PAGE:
Make repairs quickly. If your property gets tagged with graffiti, paint over it immediately. When fencing gets cut, have it repaired the same day. When gates or keypads fail, get them fixed quickly. When lights burn out, replace them. When cameras give out, upgrade them. Many properties have some deferred items that need repair. Make maintaining your property and its security systems a priority.
Improve lighting. A well-lit facility can deter a lot of crime. Make sure all your lights are working, then add more fixtures. Look for ways to add more lumens and brightness. Eliminate dark places.
Reduce access. Very few customers, if any, really need 24-hour access. Before you grant anytime access, ask the customer why they would need to be in their unit at 2 a.m. Nothing good happens at that time of night.
Invest in modern technology. The latest tools can help keep a property secure. For example, every owner should realize that good-quality cameras and digital video recorders help staff keep tabs on site activity. Just bear in mind that these and other components, such as individual unit alarms, motion-sensor lighting, laser perimeter detection and 24-hour security monitoring, all cost money and require updates. Invest in good systems and then spend the money needed to keep them operational.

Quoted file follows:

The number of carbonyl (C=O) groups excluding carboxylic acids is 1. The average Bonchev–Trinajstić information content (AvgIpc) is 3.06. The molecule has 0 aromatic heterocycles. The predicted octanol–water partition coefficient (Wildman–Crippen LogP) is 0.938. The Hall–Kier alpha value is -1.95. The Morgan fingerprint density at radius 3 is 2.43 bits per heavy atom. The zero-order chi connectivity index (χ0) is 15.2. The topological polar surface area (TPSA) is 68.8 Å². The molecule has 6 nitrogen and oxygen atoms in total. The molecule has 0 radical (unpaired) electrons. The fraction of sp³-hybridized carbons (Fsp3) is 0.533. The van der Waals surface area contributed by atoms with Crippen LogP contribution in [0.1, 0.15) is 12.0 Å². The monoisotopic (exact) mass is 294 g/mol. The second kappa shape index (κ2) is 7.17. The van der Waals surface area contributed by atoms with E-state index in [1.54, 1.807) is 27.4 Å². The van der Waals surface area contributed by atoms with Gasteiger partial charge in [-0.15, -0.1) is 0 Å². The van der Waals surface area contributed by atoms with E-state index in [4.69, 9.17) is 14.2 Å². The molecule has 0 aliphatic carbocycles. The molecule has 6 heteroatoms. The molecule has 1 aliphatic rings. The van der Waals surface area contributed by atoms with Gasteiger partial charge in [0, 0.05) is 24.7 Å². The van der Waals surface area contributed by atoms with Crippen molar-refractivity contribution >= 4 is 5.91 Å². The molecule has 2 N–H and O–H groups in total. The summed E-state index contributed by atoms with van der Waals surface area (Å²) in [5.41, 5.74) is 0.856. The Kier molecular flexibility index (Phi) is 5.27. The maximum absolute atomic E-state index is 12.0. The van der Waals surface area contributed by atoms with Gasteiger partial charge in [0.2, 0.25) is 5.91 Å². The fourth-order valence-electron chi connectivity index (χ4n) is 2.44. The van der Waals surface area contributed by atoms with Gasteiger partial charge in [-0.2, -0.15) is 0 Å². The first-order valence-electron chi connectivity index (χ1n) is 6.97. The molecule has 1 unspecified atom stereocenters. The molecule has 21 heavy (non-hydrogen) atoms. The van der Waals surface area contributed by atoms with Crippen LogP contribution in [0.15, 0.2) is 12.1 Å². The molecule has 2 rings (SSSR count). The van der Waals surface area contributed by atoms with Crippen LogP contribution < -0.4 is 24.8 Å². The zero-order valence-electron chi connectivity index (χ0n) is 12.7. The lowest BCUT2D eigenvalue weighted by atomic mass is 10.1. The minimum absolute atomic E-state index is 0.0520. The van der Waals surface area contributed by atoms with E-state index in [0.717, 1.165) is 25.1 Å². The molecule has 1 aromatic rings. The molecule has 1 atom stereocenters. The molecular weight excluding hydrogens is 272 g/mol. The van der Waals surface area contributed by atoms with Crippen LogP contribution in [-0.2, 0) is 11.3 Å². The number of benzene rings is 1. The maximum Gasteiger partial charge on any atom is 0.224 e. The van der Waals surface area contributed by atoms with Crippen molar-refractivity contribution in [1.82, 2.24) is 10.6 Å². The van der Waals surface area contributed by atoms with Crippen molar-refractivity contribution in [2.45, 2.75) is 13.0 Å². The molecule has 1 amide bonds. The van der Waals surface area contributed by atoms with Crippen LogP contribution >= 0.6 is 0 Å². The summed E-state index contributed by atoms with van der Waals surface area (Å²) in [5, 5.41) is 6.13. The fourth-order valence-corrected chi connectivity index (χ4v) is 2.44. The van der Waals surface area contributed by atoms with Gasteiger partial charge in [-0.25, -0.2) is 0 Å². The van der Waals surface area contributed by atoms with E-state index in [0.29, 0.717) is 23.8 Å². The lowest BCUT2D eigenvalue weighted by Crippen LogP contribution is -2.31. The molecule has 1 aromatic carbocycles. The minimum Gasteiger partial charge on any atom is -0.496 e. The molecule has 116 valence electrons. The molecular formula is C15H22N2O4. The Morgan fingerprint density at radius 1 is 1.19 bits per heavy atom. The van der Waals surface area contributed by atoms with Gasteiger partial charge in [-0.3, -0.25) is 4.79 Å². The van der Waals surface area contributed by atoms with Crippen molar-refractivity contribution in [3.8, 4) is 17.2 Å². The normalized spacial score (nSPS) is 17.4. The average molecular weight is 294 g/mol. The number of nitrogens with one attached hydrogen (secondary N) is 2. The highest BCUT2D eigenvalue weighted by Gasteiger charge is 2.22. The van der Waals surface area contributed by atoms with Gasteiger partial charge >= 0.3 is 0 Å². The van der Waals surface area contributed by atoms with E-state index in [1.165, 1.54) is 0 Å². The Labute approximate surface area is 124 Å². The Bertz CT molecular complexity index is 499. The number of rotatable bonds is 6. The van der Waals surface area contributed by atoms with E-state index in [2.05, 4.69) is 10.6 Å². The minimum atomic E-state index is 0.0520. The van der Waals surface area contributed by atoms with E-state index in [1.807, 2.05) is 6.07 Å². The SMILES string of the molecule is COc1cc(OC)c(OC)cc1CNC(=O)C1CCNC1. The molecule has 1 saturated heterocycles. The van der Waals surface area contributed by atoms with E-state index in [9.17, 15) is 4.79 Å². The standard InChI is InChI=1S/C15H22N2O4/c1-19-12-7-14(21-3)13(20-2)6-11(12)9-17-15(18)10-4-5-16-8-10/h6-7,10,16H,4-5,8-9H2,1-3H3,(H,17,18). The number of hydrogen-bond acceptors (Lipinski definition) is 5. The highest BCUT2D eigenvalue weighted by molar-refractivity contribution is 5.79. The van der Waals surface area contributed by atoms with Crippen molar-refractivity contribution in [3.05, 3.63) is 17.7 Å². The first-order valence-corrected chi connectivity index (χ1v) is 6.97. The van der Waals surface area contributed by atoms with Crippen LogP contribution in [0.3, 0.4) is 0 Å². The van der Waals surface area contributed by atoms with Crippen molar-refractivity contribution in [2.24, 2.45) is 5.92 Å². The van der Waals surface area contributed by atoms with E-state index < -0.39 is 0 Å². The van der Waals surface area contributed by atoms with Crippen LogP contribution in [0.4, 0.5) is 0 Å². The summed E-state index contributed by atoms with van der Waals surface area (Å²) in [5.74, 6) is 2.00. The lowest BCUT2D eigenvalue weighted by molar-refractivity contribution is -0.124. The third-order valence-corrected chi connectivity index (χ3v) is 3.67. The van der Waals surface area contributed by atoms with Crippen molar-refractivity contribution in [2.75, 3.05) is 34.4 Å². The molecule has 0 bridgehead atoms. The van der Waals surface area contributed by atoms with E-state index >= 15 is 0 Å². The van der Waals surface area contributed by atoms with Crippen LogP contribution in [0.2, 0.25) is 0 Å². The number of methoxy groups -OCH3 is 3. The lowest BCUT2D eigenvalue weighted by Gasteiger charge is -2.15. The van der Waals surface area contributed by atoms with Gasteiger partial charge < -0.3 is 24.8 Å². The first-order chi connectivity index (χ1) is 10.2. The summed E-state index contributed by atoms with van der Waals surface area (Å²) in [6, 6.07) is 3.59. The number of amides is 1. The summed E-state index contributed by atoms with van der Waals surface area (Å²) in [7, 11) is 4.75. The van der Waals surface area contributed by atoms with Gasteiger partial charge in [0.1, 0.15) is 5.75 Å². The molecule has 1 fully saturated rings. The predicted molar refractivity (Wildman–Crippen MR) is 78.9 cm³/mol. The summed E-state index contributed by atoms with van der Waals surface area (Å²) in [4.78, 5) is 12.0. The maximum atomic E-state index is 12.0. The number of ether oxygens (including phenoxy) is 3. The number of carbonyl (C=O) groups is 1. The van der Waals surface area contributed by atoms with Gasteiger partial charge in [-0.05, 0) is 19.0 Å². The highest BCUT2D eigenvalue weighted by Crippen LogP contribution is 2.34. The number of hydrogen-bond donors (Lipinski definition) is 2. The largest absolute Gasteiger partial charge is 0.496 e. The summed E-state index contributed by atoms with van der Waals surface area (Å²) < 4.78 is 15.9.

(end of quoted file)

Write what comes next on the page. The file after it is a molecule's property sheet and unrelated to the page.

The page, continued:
Encourage tenants to use disc locks. Let’s face it: The traditional padlock is easy to cut. Disc locks are notably harder to compromise. Unfortunately, thieves will often resort to prying and breaking the door latch, which can necessitate its replacement or perhaps an even more expensive door repair. Regardless, a disc lock makes the criminal’s job much more difficult and can deter a would-be thief.
Push tenant insurance or protection programs. Every tenant should recognize the benefits of having good insurance or protection against potential losses. Explain these program to them, and make them affordable.
Work with law enforcement. Whenever possible, do your best to build a real relationship with local law enforcement. Cooperate. Officers at all levels needs to be funded, supported, protected and empowered if we’re to be successful.
Following these strategies won’t prevent every crime, but they can go a long way toward promoting good behavior from your self-storage customers and deterring people with ill intent.
Brad Lund is CEO and founder of Purely Storage, which operates 31 self-storage facilities in Arizona, California, Texas and Washington. After serving as a self-storage broker, he decided to pursue his own investments. With expertise in real estate, asset management, investments and business development, he built the operation from the ground up. He’s also a licensed pilot, married with five kids. Connect with him at https://www.linkedin.com/in/bradlundstorage.